Something Yummy in Season

The Farmers’ Market season has begun! Some, like Burke, opened this weekend, and I got asparagus, apples, sweet potatoes and a bunch of plants.

I love gardening, and also buying from local farmers when possible. It was a rude awakening, moving from sunny California for grad school to Northern Virginia fourteen years ago….there were farm stands everywhere, and I was totally accustomed to easy access to fresh, beautiful food. So I’ve been gardening since to fill some of the blanks.

Since we’ve moved to a more wooded area a few years ago, my garden has largely been a buffet for the deer and groundhogs. Sometimes I get a nice harvest; other times, I’m feeding the wildlife. So far, I’ve got broccoli, garlic, onions, herbs, strawberries, carrots, and green beans and I just put in fennel, tomatoes, potatoes, sweet potatoes, Thai peppers, basil and stevia.  The kale plants are late… I have starts growing in my Aerogarden  at my Fairfax office, and  I’ll put them in soon anyway and hope for the best.We also have a blackberry and blueberry plant. The blackberry has a ton of flowers this year (right), which hopefully means there’s lots of fruit coming my way!

Even if the critters get my veggies, there are a bunch of Farmers’ Markets and locally grown resources to give more options, and the number of markets has only grown for the last decade. We’ve got a bunch of markets nearby, and they’re about to open or just opened.

Why go to a Farmer’s Market?

  • They’re terrific for encouraging people to branch out and try new foods. There are generally a lot of samples, and everything looks so good. Works well for kids, too!
  • Fresh produce and meat. Most fruits and vegetables are picked that day. Seasonal food is generally going to be more nutritionally  dense than something shipped around the globe.
  • Support for local farmers and the local economy.
  • Few or fewer pesticides on fruits and vegetables. A plum shipped from Chile need a lot of pesticides to keep it lovely even after traveling thousands of miles.
  • Greater variety. While Whole Foods or Wegmans may have 5 kinds of apples, it’s common to have a choice of 10+ varieties and discover new flavors that you enjoy.
  • Better taste! There’s nothing that compares to the taste of a freshly picked tomato, peach, or apple.
  • The “manufacturer” is usually right in front of you, so if you have questions about how something is made or grown, just ask!

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I’d be willing to bet there’s a market near you.

Here’s a listing of Farmer’s Markets

Also, another great option are CSAs (Community Supported Agriculture). If that’s more your scene, there’s a nice list here.

Whether you have a nice big garden or even just an available window, it’s a great time to get growing. Even a sunny window should work for herbs like basil.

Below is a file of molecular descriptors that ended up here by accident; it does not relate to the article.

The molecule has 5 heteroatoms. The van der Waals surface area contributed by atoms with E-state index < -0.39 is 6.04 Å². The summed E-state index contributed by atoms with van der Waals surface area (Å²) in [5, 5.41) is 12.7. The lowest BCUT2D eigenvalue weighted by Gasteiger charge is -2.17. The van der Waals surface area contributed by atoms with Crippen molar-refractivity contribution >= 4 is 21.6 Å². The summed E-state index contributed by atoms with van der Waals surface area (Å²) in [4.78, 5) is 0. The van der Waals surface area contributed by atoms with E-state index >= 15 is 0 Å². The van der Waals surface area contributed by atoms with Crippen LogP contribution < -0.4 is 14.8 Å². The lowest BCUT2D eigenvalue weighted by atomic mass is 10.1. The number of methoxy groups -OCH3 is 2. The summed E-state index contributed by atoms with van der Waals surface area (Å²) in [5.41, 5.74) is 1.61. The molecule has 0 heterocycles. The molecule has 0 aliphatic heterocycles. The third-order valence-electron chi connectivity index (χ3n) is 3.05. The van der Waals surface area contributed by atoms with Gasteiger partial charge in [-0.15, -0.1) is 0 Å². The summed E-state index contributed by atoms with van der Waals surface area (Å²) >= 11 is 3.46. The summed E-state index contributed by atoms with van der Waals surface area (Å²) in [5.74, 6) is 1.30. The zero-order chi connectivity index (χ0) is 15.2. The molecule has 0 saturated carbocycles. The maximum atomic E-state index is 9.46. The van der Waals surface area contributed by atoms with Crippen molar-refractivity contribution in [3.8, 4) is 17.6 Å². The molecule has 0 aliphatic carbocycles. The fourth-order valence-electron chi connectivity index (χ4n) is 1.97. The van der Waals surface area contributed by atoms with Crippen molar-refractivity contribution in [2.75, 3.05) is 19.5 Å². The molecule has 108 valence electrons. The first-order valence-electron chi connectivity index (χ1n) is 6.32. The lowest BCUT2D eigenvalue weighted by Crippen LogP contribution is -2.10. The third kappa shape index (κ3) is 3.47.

Cheryl Harris, MPH, RD is a Registered Dietitian Nutritionist and Certified Wellcoach in Fairfax & Alexandria, VA. She helps people with a range of dietary issues, including Celiac Disease, GI issues, food allergies, pregnancy, breastfeeding, vegetarian and vegan diets, preventing diseases and “whole foods” eating. Let’s get you on your way to achieving your goals and feeling great! Email or call 571-271-8742.

Spring cleaning

Foods to avoid

Mindful eating class

Low FODMAP products

It’s almost Spring, which is a great time to clean out the old…and bring in the new.

A few things to purge:

Anything (everything) with trans fats. This includes Girl Scout cookies, like Thin mints and Tagalongs. Due to evidence of effect on mood, heart health and even memory, trans fats will be restricted as of 2018, but they’re still on the shelves now. Yes, the label says 0 grams of trans fats, but that’s because it contains less than .5 grams, and they’re rounding down to zero. So if anything you see says “partially hydrogenated xyz”, just put it down.  Normally, I advocate for moderation, but not here. Even small amounts can have a physical impact. So if you want to support Girl scouts, just donate.

Other products with trans fats: a range of crackers, cookies, and snack foods.

Artificial sweeteners: Diet coke drinkers, I’m looking at you. For years, diet drinks were pushed as a way to have your cake and eat it, too. But there are a range of concerns. Studies indicate that artificial sweeteners may affect gut health because they may alter the kind of bacteria in the gut. They’re linked to thyroid dysfunction—including Splenda, BTW. Additionally some studies have linked diet sodas with increased cardiovascular health risk.

Need an extra reason? The strangest study I think I’ve ever read was one where rats were given the option of saccharine or cocaine. They chose the saccharine. Ever heard someone say diet drinks feel like an addiction? It raises some questions, for sure.